Honest Lies: Ilyus talks about getting to the truth through her poetry
“When I was 14, my therapist told me that I should write a poem about my feelings and immediately I was like, ‘Absolutely not.’ Eventually I did it, and I was like, ‘Oh, this is just therapy that doesn’t cost me an hourly rate.’ So I stopped going to therapy and just started writing poems instead.”
Ilyus Evander is a 23-year-old poet from Coventry, Rhode Island. I first met Ilyus five years ago at a poetry workshop in New Urban Arts. After doing some freewriting, Ilyus volunteered to share what they wrote, and I’ll never forget the way their words made me feel. I thought Ilyus must have been some big-shot poet around town, but I was completely wrong. Ilyus was as new to the scene as I was, but her words were of someone who had been doing poetry their whole life. This was five years ago, but Ilyus today remains humble and unaware of the talent they possess.
Like many Providence poets, Ilyus found their way into the slam poetry scene through Providence Slam at As220. Providence Slam, more commonly known as ProvSlam, is an open mic and slam poetry event that takes place every first and third Thursday of the month at As220. “I didn’t know ProvSlam existed,” said Ilyus. “I was walking to go hang out with my friend and there was the A-frame outside that said Providence Poetry Slam. I called my friend and was like, ‘Hey listen, I’m two minutes away, but also I’m not coming.’”
From there, Ilyus went on to be part of the 2014 youth slam poetry team, representing Providence at the international youth poetry slam, Brave New Voices. “My team as a unit introduced me to the idea of a chosen family. When I first came out as queer, my [biological] family was just not about it. Providence Poetry Slam immediately was like, ‘That’s my child now.’ ProvSlam essentially raised me in my queerhood.”
Ilyus was brought up in a born-again Christian household. When she first started writing, most of her poems tackled gender and the feelings behind existing in a space where you’re not accepted or understood. Ilyus said that throughout the years, she used “poems as a tool to explore” herself.
“I really love poetry because I can dig at my feelings and my identity without ever actually talking about my feelings or my identity. I can pick an object image or metaphor to represent what I’m thinking or feeling, and manipulate that instead.” For Ilyus, the art of manipulating an object in lieu of herself is an act of protection. It gives her the distance she needs to talk about a potentially painful topic, without putting herself in jeopardy. “I never really include me in my images. I talk a lot about other people directly. But I’m always a thing and not me, and that is like my safe space. To me, poetry means honesty through lies. Poetry is where I’m the most vulnerable, but also the most distant.”
Ilyus has started writing about things “other than gender.” She’s tackled her battle with mental illness and the relationship she has acquired with the mental health industry. She’s in the midst of a project that stabs “at the [mental health] industry and how they treat us in a way that keeps us sick so they can keep draining money.” Ilyus is also working on a book titled, Heavier Than Wait.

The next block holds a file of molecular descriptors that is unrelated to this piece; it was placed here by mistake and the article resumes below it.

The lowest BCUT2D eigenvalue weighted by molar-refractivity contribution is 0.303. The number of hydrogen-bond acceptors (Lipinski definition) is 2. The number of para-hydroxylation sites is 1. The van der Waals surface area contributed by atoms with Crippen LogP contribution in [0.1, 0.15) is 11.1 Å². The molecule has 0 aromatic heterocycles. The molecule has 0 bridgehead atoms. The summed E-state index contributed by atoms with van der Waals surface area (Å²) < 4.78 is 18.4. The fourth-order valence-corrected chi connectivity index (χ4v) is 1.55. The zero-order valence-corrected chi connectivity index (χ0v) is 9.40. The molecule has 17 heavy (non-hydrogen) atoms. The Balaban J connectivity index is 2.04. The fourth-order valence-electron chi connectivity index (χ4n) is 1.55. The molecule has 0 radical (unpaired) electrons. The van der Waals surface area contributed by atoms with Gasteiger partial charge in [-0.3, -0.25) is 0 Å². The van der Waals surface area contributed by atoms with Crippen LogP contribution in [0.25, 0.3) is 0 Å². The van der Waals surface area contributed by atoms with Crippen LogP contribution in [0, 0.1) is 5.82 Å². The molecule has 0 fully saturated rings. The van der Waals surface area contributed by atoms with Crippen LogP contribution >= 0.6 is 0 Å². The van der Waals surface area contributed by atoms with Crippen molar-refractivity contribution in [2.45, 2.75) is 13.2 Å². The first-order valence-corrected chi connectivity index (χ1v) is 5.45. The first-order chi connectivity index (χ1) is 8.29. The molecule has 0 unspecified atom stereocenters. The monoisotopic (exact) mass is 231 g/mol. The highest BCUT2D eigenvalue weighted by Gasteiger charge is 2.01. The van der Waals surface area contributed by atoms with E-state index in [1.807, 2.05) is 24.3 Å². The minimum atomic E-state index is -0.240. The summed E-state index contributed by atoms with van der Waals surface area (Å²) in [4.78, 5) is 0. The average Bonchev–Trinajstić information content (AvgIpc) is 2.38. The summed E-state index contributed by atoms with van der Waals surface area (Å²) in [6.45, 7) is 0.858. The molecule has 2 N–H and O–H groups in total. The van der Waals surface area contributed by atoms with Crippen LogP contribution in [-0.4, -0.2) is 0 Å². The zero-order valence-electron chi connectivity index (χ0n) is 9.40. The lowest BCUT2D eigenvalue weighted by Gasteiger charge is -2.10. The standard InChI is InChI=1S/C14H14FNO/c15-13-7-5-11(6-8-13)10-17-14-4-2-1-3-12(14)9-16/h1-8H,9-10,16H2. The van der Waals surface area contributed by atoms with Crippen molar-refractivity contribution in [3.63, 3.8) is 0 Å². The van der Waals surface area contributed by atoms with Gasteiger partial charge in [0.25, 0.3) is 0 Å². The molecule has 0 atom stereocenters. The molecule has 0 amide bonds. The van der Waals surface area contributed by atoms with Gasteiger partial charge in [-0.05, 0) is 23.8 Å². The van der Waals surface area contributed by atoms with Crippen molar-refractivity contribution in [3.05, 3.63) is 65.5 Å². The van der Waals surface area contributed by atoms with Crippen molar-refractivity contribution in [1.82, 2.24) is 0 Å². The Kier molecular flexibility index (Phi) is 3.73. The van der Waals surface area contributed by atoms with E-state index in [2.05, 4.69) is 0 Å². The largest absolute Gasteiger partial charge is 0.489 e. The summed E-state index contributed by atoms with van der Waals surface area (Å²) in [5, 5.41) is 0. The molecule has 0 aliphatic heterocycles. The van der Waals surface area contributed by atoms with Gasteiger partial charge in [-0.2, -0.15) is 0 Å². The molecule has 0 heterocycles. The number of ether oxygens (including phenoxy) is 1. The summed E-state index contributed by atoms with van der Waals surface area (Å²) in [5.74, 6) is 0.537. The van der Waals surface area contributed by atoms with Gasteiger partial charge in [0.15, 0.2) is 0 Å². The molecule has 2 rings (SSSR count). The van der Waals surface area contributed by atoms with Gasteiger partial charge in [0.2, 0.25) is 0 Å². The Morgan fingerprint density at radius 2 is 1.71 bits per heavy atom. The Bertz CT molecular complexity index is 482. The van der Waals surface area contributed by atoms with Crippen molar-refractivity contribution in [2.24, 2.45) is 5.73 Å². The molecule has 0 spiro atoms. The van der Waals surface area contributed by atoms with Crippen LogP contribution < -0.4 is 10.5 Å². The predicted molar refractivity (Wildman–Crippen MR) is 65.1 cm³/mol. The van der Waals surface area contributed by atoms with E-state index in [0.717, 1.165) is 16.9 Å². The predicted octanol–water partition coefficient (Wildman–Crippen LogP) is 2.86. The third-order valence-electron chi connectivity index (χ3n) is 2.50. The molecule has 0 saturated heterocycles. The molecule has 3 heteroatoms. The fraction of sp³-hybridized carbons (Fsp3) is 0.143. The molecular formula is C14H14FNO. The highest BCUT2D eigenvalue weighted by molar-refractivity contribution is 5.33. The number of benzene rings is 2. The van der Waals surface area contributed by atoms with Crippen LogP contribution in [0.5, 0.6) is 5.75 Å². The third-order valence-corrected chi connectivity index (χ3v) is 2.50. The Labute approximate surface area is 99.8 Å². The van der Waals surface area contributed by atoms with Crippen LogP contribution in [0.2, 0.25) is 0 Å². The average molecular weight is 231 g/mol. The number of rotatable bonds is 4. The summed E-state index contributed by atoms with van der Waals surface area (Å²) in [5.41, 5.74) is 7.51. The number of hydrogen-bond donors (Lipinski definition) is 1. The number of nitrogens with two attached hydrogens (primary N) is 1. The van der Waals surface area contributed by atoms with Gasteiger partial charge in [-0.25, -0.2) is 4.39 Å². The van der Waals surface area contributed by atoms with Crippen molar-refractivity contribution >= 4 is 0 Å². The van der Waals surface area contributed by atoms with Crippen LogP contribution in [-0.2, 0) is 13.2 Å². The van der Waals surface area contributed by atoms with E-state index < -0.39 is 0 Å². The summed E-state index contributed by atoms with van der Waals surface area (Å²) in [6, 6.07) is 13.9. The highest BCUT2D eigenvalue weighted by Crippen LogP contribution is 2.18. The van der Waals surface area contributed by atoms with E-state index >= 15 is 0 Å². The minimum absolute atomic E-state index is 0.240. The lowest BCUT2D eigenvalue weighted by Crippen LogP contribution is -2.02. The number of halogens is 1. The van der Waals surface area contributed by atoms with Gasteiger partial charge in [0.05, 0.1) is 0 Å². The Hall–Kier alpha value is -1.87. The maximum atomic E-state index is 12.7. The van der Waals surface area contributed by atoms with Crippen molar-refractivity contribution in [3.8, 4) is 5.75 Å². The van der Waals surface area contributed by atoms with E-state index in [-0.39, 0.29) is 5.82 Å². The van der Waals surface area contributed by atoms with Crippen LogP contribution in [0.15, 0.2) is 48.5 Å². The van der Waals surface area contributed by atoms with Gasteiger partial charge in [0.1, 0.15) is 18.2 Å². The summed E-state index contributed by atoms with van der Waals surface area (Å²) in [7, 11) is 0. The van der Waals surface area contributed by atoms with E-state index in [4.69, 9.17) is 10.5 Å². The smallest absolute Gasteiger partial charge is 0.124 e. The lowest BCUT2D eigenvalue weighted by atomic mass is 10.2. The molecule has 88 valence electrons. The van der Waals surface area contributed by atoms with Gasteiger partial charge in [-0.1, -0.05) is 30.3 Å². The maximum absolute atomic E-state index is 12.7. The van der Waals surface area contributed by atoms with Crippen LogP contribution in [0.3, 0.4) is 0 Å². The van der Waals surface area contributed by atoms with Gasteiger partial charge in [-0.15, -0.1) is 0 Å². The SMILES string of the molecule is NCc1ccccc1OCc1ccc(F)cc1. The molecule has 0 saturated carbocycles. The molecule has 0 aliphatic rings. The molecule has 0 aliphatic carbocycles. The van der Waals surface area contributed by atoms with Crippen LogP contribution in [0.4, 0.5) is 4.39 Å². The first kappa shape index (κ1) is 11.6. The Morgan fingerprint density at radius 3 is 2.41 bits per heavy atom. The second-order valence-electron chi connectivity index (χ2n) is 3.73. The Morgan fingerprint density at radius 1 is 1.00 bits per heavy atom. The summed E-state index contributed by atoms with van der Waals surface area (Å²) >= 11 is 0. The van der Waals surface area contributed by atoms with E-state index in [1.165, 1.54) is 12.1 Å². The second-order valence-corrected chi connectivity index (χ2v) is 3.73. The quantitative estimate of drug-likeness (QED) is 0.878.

“Wait is that stretch of time where you know something is coming, but it’s not here yet and that’s all you can think about. In the book, wait is death. The idea that death is inevitable, and we’re all just waiting for it to happen, is the heaviest thought I can think of,” she said of her book.
In her book, Ilyus also talks of the weight of other emotions. “Heaviness is or can be described as anything that is a lot of something,” said Ilyus. “So anything can be heavy. There’s such a thing as heavy joy. Like yeah, I’m super fucking happy, but it’s also really overwhelming how happy I am right now.”
Ilyus is starting a new chapter of life by relocating to Boston, and is reminiscing about all the things the Providence poetry scene has taught her. “Providence taught me everything I know about poetry, slam and myself. Providence taught me what writing and image is. Providence taught me what manipulating that image is. Providence taught me how to love teaching more than I love poetry.” Not only has poetry made Ilyus realize her love for teaching, but it has helped her realize her purpose in life, too. “My mission in life is to bring people as much joy and success as possible, but it’s really a selfish motive because that makes me feel happy too.”
Ilyus said she spends a lot of time “thinking about love languages, about how people are capable of both giving and receiving love and how sometimes they don’t look the same. I consider myself a mother first and foremost, and learning how to care about other people in a way that they’re comfortable with is what I think motherhood is.”
Ilyus is touring for her upcoming book, Heavier Than Wait, which she hopes to have finished by the end of the year. You can see her featuring at Emerson College on March 25 or participate in the workshop she’s leading in Allston on April 1. If you will like to contact Ilyus for features, workshops or discussions, you can reach her on Facebook at Ilyus Evander Poetry.